|United Nations Association of Greater Oklahoma City
|By now, the problem is well-known. Thanks to
the good work of many UN agencies and civil
society organizations, awareness of the problem of
child soldiers is widespread. We know about the
kidnappings, the coercion, etc. The alarm has been
raised by international NGO's like Human Rights
Watch, the Coalition to Stop the Use of Child Soldiers, Invisible Children, Resolve, and others. The public at large is
beginning to recognize that the forced conscription of children is a part of the larger tragedy of human trafficking.
Unfortunately -- despite this growing recognition -- not enough is being done to rescue and reintegrate child soldiers
into civil society and to prevent their recruitment in the first place. There is much more to be accomplished, and you
and I have an important role to play.
First, it may be good to review the progress that has been made in the last 20 years.
It is satisfying to know that the problem of children in armed conflict has gained
widespread attention, and there is a growing international consensus that child
soldiers deserve special protection.
Actually, we can go back more than 20 years -- to November, 1989 -- when the
Convention on the Rights of the Child (CRC) was adopted by a vote of the United
Nations General Assembly. The CRC is the world's best effort to address the
human rights of children and to set minimum standards for their protection.
There are specific prohibitions on the exploitation of children, and special
protections are offered for children in vulnerable situations. It has been approved
by more governments than any other human rights instrument in history -- but, to
our shame and disappointment, it has not yet been ratified by the United States.
(Read more about the Convention on the Rights of the Child at our "Children's Day" page).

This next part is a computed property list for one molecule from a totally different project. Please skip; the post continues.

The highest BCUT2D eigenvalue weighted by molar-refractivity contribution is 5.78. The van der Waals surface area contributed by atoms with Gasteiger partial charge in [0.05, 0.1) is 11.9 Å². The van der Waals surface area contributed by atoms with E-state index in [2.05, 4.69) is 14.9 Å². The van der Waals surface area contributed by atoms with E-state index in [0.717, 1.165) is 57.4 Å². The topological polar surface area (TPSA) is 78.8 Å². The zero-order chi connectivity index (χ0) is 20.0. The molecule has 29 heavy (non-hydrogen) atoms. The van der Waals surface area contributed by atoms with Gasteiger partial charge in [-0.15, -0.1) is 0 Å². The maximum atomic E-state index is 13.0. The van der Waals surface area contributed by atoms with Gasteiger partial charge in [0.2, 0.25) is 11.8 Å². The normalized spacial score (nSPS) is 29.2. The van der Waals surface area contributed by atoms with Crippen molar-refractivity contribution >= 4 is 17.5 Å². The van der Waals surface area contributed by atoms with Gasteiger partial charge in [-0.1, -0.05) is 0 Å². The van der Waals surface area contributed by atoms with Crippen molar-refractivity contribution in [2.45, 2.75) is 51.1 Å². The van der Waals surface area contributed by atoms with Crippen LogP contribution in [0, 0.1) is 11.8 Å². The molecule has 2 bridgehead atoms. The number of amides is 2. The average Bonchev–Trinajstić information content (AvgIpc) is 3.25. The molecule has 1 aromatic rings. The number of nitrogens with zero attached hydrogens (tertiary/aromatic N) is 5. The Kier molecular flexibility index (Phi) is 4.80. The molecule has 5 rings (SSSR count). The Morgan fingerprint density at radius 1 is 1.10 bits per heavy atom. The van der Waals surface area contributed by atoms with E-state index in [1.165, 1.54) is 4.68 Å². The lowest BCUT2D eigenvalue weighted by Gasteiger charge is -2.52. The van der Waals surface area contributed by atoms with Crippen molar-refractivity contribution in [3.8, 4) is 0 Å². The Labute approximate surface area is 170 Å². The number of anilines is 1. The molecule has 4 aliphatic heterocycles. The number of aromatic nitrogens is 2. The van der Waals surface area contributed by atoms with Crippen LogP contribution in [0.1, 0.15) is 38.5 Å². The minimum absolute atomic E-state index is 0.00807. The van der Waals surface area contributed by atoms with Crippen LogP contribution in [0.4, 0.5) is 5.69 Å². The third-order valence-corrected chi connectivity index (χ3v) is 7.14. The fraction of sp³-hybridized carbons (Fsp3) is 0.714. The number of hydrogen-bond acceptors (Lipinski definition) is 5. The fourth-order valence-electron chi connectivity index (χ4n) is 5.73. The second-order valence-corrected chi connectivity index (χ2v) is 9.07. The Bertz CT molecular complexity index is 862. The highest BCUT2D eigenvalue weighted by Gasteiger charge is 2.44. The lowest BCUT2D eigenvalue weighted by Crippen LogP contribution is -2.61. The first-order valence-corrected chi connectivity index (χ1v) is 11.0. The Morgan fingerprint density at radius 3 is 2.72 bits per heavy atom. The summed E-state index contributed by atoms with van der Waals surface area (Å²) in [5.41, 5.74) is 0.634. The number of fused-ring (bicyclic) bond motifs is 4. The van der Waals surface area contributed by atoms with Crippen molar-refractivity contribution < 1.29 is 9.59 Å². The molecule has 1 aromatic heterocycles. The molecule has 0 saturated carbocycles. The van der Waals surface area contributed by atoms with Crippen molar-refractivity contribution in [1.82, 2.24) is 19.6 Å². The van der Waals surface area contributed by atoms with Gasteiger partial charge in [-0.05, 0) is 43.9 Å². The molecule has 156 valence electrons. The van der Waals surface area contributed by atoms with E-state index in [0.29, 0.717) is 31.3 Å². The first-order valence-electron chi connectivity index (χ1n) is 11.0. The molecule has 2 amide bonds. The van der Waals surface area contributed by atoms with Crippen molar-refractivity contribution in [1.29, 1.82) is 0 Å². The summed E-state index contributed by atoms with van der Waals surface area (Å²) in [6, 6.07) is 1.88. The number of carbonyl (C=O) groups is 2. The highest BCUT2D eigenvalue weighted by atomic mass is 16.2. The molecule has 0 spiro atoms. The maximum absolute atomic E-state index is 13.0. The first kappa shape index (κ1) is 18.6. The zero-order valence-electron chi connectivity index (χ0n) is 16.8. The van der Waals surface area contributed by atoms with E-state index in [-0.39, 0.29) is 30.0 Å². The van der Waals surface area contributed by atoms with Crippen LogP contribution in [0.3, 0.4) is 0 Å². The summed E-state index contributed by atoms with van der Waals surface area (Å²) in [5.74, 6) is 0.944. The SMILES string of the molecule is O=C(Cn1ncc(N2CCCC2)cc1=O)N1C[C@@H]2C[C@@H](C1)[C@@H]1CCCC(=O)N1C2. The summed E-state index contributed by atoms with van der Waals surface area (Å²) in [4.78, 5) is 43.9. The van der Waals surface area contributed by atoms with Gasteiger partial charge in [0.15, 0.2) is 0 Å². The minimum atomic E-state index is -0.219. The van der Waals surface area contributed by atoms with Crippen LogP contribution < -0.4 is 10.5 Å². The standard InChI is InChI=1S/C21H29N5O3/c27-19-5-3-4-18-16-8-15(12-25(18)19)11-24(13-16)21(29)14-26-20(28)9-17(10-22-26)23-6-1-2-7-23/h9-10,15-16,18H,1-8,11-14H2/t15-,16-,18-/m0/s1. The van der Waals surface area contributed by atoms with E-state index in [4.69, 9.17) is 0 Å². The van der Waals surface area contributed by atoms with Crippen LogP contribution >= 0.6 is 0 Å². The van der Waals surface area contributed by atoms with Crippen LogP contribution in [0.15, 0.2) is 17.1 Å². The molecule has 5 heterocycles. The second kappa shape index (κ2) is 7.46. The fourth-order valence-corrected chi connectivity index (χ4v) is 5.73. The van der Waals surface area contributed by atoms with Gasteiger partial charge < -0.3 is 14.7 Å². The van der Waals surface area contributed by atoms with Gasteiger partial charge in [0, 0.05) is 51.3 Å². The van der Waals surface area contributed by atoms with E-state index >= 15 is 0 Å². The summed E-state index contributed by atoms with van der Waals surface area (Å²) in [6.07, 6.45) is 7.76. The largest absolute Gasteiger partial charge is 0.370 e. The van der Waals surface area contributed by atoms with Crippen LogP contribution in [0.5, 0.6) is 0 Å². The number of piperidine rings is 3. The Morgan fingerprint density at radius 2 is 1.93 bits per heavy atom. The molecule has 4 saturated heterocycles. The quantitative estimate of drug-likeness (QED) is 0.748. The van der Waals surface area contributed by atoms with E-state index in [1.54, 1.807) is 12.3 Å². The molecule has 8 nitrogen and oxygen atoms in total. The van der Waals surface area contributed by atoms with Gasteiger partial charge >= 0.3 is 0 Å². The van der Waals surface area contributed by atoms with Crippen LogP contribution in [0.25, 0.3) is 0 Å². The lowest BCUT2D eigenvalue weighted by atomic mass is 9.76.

In May, 2000, in response to a recommendation from the International Red Cross and other credible observers, the
General Assembly expanded the CRC by adopting the Optional Protocol on the Involvement of Children in Armed
Conflict. The Optional Protocol came into effect on February 12, 2002 -- a date which is remembered each year as
"Red Hand Day."
The protocol requires ratifying governments to ensure that children under the age of 18 cannot be
conscripted into their armed forces. Further, they agree to "...take all feasible measures to ensure
that members of their armed forces who have not attained the age of 18 years do not take a direct
part in hostilities." Non-state actors and guerrilla forces are forbidden from recruiting anyone
under the age of 18 for any purpose.
Currently, 159 nations are party to this protocol. The United States signed the agreement in July,
2000, and it was ratified by the U.S. Senate in December, 2002.
Regrettably, though, there are some hold-out nations. As a result, the UN's Office of the Special Representative of the
Secretary-General for Children and Armed Conflict has launched a campaign for universal ratification of the Optional
The Secretary-General believes that, "Universal ratification will establish a moral consensus that no child should take
part in hostilities, be involuntarily recruited and that former child soldiers should be assisted by their governments
after a life of violence and distress."
More information about the universal
ratification campaign can be found at
While the UN General Assembly has done
its part to adopt these international instru-
ments and place them before the world
community, the CRC and the Optional
Protocol do not guarantee compliance by
individual nations. Some nations have
skirted around the Protocol. In some cases, policy leaders at the national level have lacked a proper understanding of
the international requirements. Sometimes, they have lacked the technical capacity to ensure compliance. (Even in
the United States, some policy leaders have failed to give whole-hearted support to the protection of child soldiers --
please keep reading).
To bolster the Optional Protocol, UNICEF convened an international conference in 2007 to tackle the problem of child
soldiers and to harness the political will to confront it. Fifty-eight nations attended the conference, which convened in
“What this conference has shown is that there is a great deal of political commitment to ending
the unlawful recruitment of children,” said Rima Salah, UNICEF Deputy Executive Director.